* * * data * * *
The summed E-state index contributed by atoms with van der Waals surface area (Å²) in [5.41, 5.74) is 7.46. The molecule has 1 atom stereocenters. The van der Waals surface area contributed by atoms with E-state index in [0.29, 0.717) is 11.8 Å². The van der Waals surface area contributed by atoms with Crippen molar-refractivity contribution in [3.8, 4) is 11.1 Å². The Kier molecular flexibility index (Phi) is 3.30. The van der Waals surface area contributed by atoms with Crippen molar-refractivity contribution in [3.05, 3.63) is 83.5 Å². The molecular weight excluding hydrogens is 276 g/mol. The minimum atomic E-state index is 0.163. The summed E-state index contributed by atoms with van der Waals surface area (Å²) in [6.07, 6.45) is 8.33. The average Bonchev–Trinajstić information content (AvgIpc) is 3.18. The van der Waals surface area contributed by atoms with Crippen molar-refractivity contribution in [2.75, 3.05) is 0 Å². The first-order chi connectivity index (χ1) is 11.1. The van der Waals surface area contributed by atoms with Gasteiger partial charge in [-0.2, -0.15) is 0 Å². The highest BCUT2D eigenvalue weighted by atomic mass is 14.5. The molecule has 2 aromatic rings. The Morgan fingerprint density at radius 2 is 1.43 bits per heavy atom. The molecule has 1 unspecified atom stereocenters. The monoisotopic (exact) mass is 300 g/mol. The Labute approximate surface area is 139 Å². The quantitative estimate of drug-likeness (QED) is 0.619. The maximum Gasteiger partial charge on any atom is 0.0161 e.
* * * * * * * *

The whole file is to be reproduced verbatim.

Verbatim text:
The summed E-state index contributed by atoms with van der Waals surface area (Å²) in [5.41, 5.74) is 7.46. The molecule has 1 atom stereocenters. The van der Waals surface area contributed by atoms with E-state index in [0.29, 0.717) is 11.8 Å². The van der Waals surface area contributed by atoms with Crippen molar-refractivity contribution in [3.8, 4) is 11.1 Å². The Kier molecular flexibility index (Phi) is 3.30. The van der Waals surface area contributed by atoms with Crippen molar-refractivity contribution in [3.05, 3.63) is 83.5 Å². The molecular weight excluding hydrogens is 276 g/mol. The minimum atomic E-state index is 0.163. The summed E-state index contributed by atoms with van der Waals surface area (Å²) in [6.07, 6.45) is 8.33. The average Bonchev–Trinajstić information content (AvgIpc) is 3.18. The van der Waals surface area contributed by atoms with Crippen molar-refractivity contribution in [2.75, 3.05) is 0 Å². The first-order chi connectivity index (χ1) is 11.1. The van der Waals surface area contributed by atoms with Gasteiger partial charge in [-0.2, -0.15) is 0 Å². The highest BCUT2D eigenvalue weighted by atomic mass is 14.5. The molecule has 2 aromatic rings. The Morgan fingerprint density at radius 2 is 1.43 bits per heavy atom. The molecule has 1 unspecified atom stereocenters. The monoisotopic (exact) mass is 300 g/mol. The Labute approximate surface area is 139 Å². The quantitative estimate of drug-likeness (QED) is 0.619. The maximum Gasteiger partial charge on any atom is 0.0161 e.